Results from a national survey of school personnel prompted the conclusion that "a labyrinth of confusion" concerning the "giftedness" construct is wide-spread (Richert, Alvino, & McDonnel, 1982). Moreover, Hoge (1988) concluded that serious deficiencies exist in current definitions of "giftedness." Educators often view giftedness as something requiring a label (Guskin et al., 1986). To further our understanding of "giftedness," this paper describes the cognitive profiles associated with two types of "giftedness." Implications of the findings for identification of gifted students is then addressed.
Considerable effort has already been made to develop and refine the giftedness construct (e.g., Dark & Benbow, in press; Feldhusen, 1986; Gagne, 1985; Hagan, 1980; Sternberg, 1981, 1986; Sternberg & Davidson, 1986). Most of this recent work, including some of our own work (Dark & Benbow, in press), has been in the information processing domain. Yet giftedness, as originally operationalized, emerged out of the psychometric tradition of research (e.g., the work of Terman, Hollingworth, or Guilford). Classifying students as gifted on the basis of cognitive ability test scores is a psychometric procedure.
Using time-honored psychometric methods, Benbow et al. (1983) previously investigated the structure of intelligence of students having exceptional general ability. Results indicated that academic giftedness consists of at least two distinct forms: verbal and nonverbal. Moreover, Gagne (1985) suggested that talents in different domains relate to a different mix of cognitive abilities, personality traits, and environmental circumstances. If so, then the cognitive profile of students with exceptional verbal talent should differ from that of those with exceptional mathematical talent. In this study, we compare the structure of intelligence of verbally precocious students with that of mathematically precocious students. Mathematically and verbally precocious students' performance was contrasted on tests reflecting the primary mental abilities proposed by Thurstone (1938) and others, as well as on two other tests commonly included in cognitive test batteries. In addition, we explored whether boys and girls selected by the same ability criterion differ in their underlying patterns of specific cognitive abilities. If matched boys and girls do differ, this might help explain gender differences in mathematics and science achievement among the mathematically talented (Benbow & Arjmand, in press; Benbow & Minor, 1986; Benbow & Stanley, 1982).
A secondary purpose of this study was to provide data that might help the practitioner in the identification process. Currently, the "state of the art of identification of gifted and talented youth is in some disarray" (Richert, Alvino, & McDonnel, 1982). Standardized achievement tests and tests of general intelligence are widely used for identification (Yarborough & Johnson, 1983). Yet there is prevailing skepticism that results from either form of assessment adequately reflect giftedness (Feldhusen, 1989). The validity of one overall indicator of intellectual functioning (e.g., the IQ score) has been questioned (e.g., Feldhusen, 1989; Feldhusen, Asher, &Hoover, 1984; Gagne, 1985; Gardner, 1983; Parke, 1989; Renzulli, 1984; Stanley, 1984b; Sternberg & Davidson, 1986). In its stead, a multiple-talent approach has been offered (e.g., Gagne, 1985; Gardner, 1983). Our study provides data assessing the usefulness of this approach.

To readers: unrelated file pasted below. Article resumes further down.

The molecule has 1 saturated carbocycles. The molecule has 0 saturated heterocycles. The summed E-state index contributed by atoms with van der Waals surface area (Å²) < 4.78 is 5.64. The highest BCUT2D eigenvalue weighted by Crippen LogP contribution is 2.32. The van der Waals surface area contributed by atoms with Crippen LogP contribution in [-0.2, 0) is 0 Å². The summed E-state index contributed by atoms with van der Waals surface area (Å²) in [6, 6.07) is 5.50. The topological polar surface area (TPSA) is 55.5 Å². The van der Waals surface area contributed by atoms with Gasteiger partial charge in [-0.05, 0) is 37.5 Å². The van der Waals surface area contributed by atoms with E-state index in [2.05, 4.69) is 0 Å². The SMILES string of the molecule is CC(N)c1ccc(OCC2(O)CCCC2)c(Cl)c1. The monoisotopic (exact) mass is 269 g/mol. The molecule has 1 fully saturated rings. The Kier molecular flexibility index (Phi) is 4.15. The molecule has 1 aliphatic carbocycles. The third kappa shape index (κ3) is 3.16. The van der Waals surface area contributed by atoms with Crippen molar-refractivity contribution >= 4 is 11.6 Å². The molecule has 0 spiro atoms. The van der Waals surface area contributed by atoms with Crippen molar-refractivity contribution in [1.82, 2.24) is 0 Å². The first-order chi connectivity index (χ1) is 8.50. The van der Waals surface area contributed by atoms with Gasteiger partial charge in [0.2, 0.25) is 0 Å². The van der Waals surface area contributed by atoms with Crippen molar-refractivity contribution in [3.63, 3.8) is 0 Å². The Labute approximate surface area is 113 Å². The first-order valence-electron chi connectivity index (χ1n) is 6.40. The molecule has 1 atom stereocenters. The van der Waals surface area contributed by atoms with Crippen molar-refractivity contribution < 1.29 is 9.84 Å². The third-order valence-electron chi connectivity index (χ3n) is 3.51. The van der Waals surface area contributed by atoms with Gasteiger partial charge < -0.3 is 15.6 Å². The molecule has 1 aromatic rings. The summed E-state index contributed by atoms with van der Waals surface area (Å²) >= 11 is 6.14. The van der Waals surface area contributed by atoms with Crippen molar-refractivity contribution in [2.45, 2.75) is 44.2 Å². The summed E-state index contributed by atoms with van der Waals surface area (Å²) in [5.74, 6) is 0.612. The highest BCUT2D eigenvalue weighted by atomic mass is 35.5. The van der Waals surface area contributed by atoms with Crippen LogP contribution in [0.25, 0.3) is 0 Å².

Finally, the Raven's Progressive Matrices, a test of general ability, is often suggested as a means of identifying gifted students from disadvantaged backgrounds. The appropriateness of its use, however, has not been validated (Richert, 1987). Data on the Raven test was gathered to determine whether performance on the Raven test was more strongly related to mathematical or to verbal precocity or equally to both. Results could help the practitioner in determining appropriate use of the Raven's in identification of gifted students. It was beyond the scope of this paper, however, to determine the validity of Raven's Progressive Matrices for identification of disadvantaged gifted or culturally different youth.
SubjectsThe Scholastic Aptitude Test (SAT), a test of developed verbal and mathematical reasoning ability of 17-year-olds (Donlon, 1984), is an especially good measure of reasoning among intellectually gifted 12- to 13-year-olds (Stanley & Benbow, 1986). From November 1980 through October 1983 the Study of Mathematically Precocious Youth (SMPY) conducted a national talent search for students who scored at least 700 on SAT-Mathematics before age 13 (Stanley, 1984a). During those three years, 292 such students were discovered. Almost concurrently, the Center for the Advancement of Academically Talented Youth (CTY) at Johns Hopkins conducted a national search for students who scored at least 630 on SAT-Verbal before age 13. CTY identified 165 students. It was estimated that such students represent the top 1 in 10,000 of their age group in the respective abilities. Several students (48) scored at least 630 on SAT-V and 700 on SAT-M before age 13.
As a service for the already identified mathematically precocious students, three supplemental cognitive testing sessions were held in May 1981, 1982, and 1983. Another testing session was held in May 1983 for the verbally precocious students identified in CTY's 1983 Talent Search. Thus, only a small number of verbally talented students were tested. The data from these testing sessions were used in this study. A total of 144 students participated: 106 mathematically talented (termed 700M's), 20 verbally talented (termed 630V's), and 18 who met both the verbal and mathematics criteria (termed Doubles). At the time of testing subjects were approximately 13-years-old.